- More than 2 months after a hailstorm caused major damage in Round Rock, residents are still dealing with repairs
- Leland resident still feeling effects of Hurricane Florence more than 5 years on
- Gov. Abbott says state emergency response resources will be ready to handle severe weather issues today
- Recapping the 2023 hurricane season on final day of season
- Hail, tornadoes a potential in Houston-area storms Thursday
OAK ISLAND, NC (WWAY) — The oceanfront Ocean Crest Motel in Oak Island has had a tough couple of years.
In 2019, a devastating fire destroyed an entire building. The beginning of 2020 brought COVID-19, causing the motel to lose three months worth of income.
And now, Co-Owner Walter Lorgan says Hurricane Isaias has caused around half a million dollars worth of damage.
“I’m thinking I’m ready for a year without problems,” Lorgan said.
Lorgan says the winds and storm surge blew out the door to the office and all five doors of his oceanfront rooms.
At the height of the storm, he says the standing water was at least waist deep inside the motel rooms.
Lorgan and his wife have owned the property for 20 years. He says they are lucky because through the disasters, they haven’t faced a loss of life.
But he says it is a bit of a financial burden. He says they’ve considered throwing in the towel, but the community and their customers keep them going.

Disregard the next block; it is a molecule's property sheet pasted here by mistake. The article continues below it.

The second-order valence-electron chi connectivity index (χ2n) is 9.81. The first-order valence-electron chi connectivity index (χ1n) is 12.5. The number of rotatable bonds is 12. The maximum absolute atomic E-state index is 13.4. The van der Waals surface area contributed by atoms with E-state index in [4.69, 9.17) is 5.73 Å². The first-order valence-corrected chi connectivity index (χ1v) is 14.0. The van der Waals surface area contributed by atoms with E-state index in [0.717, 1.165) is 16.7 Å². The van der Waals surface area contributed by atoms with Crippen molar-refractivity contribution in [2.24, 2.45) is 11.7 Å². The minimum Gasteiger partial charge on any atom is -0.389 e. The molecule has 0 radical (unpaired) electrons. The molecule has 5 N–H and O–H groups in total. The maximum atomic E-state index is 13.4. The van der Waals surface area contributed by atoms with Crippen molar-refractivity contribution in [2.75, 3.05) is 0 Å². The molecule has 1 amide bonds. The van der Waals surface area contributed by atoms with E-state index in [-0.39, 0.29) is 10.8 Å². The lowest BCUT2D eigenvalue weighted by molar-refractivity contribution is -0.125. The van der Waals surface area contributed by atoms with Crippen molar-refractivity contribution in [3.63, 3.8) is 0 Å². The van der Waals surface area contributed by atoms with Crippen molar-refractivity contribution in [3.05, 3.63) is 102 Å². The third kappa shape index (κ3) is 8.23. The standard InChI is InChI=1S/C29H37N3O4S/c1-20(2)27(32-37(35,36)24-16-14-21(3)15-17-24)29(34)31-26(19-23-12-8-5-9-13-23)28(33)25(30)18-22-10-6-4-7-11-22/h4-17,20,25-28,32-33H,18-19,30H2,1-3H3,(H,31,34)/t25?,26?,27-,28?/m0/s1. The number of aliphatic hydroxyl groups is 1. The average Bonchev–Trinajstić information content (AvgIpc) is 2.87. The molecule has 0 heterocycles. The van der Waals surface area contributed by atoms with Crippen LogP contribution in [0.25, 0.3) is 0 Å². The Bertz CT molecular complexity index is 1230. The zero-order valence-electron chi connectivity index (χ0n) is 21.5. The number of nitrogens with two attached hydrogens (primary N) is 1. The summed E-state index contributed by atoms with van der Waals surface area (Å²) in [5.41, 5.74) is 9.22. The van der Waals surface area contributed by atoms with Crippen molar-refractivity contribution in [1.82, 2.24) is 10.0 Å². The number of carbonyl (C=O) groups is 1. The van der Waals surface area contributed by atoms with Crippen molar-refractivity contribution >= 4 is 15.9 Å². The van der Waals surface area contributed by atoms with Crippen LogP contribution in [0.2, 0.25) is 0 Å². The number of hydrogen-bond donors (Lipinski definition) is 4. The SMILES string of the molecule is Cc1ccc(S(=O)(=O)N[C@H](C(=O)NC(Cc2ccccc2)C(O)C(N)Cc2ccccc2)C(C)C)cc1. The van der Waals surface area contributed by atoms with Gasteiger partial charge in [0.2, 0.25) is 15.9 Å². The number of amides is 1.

“They’re very supportive. They’re saying as soon as we get back up and running they want to be back down here again. They’re offering to come down and help us as far as repairs and that,” Lorgan said. “So it’s hard to walk away when you have customers the way we have.”
Lorgan says he made the tough decision to require guests leave on the Sunday before the storm because he isn’t willing to gamble on someone’s life.
He says some persistently protested, but ended up being pretty thankful.
“One woman, her, her husband and her children were adamant. They came to me 5 or 6 times begging me to let them stay, agreeing to sign waivers and everything else. We wouldn’t give in,” Lorgan said. “After the hurricane went by, she’s been on Facebook several times thanking me and my wife. Saying she’s glad we stuck to our guns and we would not let them stay because they don’t know what they would have done had they been here with the amount of damage done.”
Lorgan says repairs may move quicker without guests, but he could use the money. So he hopes to partially reopen by Labor Day.
He anticipates all repairs will be complete by January of 2021.